By Ian Scoones
I haven’t got round to doing a normal Zimbabweland this week. These are not normal times, and I have spent too much time following events on Twitter this last tumultuous week. So, again, I will offer some links to things I have found useful, even if I didn’t agree with everything in each article. I have also included some older links from Zimbabweland that relate directly to the dilemmas now faced.
Last Monday’s election produced a significant win for Zanu-PF in the parliamentary poll, largely due to the rural voters continuing to back the party, and the opposition splitting its vote, especially in Matabeleland.
Overall Zanu-PF gained 144 seats and the MDC-Alliance 64. However, this represents a large swing to the opposition since 2013, but not enough to undo Zanu-PF’s grip on power. There were a couple of independent candidates who won, and some upsets for some big party beasts (Christopher Mutsvangwa and Patrick Chinamasa being two), but also some disappointments for some progressive and inspiring candidates such as Fadzayi Mahere in Harare.
In the local council elections the #This Flag leader Pastor Evan Mawarire lost in his attempt to gain a local political hold.
Despite this being billed as the social media election, this may reflect more the “Twitter tyranny” of the urban elites and others (including myself) who get a distorted picture. This is a theme developed by Hopewell Chin’ono. The rural masses who voted for Zanu-PF by and large do not follow Twitter debates, nor read blogs (although sometimes I am surprised). As discussed before, so-called hashtag activism is significant, but only among certain groups. Instead, they look to their local candidates, and who they think can deliver.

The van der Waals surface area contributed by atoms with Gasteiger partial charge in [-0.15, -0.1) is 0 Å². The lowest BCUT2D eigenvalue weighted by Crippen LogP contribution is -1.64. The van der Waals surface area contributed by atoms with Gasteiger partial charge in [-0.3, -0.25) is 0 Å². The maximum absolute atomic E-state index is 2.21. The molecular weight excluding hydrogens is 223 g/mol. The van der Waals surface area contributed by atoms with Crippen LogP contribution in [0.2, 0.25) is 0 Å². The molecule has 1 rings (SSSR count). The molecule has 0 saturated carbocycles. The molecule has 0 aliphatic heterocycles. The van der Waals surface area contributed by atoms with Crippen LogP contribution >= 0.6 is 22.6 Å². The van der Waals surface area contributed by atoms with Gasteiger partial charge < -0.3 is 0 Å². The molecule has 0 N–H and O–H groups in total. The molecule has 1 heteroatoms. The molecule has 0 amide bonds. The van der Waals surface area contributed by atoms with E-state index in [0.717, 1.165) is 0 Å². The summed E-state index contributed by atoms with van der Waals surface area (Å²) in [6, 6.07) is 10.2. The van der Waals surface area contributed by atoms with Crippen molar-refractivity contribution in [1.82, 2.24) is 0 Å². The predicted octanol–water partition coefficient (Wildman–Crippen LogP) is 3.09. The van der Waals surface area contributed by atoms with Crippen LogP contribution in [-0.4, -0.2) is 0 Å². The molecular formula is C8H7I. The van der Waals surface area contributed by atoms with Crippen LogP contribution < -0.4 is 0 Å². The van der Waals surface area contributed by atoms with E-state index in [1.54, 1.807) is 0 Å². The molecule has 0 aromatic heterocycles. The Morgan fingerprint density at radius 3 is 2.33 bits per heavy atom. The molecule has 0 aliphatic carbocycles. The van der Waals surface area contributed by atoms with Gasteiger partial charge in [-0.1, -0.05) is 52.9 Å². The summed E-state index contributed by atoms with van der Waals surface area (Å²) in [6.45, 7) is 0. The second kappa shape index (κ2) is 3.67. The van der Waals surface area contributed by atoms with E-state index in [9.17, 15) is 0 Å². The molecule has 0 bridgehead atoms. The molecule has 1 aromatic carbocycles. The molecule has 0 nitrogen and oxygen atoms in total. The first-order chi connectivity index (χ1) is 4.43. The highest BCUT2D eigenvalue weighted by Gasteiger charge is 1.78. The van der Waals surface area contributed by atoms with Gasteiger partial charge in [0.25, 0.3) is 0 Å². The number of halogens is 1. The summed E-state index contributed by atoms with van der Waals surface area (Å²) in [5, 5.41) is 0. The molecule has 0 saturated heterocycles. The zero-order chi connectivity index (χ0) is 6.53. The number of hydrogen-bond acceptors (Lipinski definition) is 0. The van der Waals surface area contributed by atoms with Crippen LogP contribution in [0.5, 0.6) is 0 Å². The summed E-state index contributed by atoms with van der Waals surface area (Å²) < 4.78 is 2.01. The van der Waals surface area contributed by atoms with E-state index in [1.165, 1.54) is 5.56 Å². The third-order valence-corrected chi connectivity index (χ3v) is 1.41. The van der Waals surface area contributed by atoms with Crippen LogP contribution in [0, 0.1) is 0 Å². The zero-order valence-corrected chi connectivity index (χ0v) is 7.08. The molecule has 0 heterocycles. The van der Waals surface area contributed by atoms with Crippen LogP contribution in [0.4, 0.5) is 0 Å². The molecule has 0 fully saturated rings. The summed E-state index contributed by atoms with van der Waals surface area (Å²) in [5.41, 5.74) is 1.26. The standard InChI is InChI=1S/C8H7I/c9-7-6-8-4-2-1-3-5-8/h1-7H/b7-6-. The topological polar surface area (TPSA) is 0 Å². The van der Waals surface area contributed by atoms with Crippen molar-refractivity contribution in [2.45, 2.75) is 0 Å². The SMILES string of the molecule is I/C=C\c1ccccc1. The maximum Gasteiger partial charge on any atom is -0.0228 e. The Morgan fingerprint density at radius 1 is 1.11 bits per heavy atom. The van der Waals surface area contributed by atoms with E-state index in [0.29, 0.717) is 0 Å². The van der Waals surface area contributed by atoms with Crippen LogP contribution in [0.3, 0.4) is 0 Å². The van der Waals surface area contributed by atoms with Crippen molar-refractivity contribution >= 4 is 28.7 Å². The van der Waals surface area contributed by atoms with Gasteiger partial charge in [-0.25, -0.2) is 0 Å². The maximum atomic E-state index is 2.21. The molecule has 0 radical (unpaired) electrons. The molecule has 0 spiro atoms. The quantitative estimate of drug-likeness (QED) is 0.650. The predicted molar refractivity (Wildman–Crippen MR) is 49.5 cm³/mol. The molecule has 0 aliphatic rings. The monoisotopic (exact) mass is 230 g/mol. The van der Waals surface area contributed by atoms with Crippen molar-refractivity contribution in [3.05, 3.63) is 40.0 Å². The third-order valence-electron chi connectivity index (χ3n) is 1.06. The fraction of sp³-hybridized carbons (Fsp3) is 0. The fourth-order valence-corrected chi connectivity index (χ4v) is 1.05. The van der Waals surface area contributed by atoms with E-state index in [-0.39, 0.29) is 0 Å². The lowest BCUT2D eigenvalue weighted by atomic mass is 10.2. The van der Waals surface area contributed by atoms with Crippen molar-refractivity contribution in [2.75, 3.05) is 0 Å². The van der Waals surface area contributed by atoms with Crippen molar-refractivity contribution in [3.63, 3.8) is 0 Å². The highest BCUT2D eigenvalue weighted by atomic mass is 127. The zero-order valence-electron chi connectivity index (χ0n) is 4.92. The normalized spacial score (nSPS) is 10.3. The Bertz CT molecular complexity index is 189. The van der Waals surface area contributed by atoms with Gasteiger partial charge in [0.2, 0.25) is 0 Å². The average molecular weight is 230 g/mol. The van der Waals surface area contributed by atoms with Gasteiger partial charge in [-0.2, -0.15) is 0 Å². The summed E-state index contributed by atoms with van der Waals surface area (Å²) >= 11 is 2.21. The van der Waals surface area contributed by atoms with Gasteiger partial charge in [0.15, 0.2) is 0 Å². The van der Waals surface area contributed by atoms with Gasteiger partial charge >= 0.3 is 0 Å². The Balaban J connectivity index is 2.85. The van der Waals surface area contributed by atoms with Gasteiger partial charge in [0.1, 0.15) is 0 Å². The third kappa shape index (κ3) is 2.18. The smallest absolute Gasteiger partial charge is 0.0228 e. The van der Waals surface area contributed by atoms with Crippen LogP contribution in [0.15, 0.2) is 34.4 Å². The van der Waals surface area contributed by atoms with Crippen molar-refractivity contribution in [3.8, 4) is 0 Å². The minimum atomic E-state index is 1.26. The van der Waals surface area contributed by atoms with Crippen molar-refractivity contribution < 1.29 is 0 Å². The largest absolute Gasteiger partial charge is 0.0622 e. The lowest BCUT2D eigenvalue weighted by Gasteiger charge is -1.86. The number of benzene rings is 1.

Most eyes were focused on the presidential race between Emmerson Mnangagwa and Nelson Chamisa. Here there was a much tighter race. Chamisa and the MDC-Alliance announced even before the election that they had won, and continued to do so afterwards, fomenting fears of a stolen vote. Some perceived delays in announcing the results and on-going accusations of rigging of the elections in turn prompted riots on the streets by opposition supporters. The disastrous and disproportionate intervention of the military resulted in the killing of six, and further clamp downs on opposition support. David Moore gives an overview of the results and their aftermath.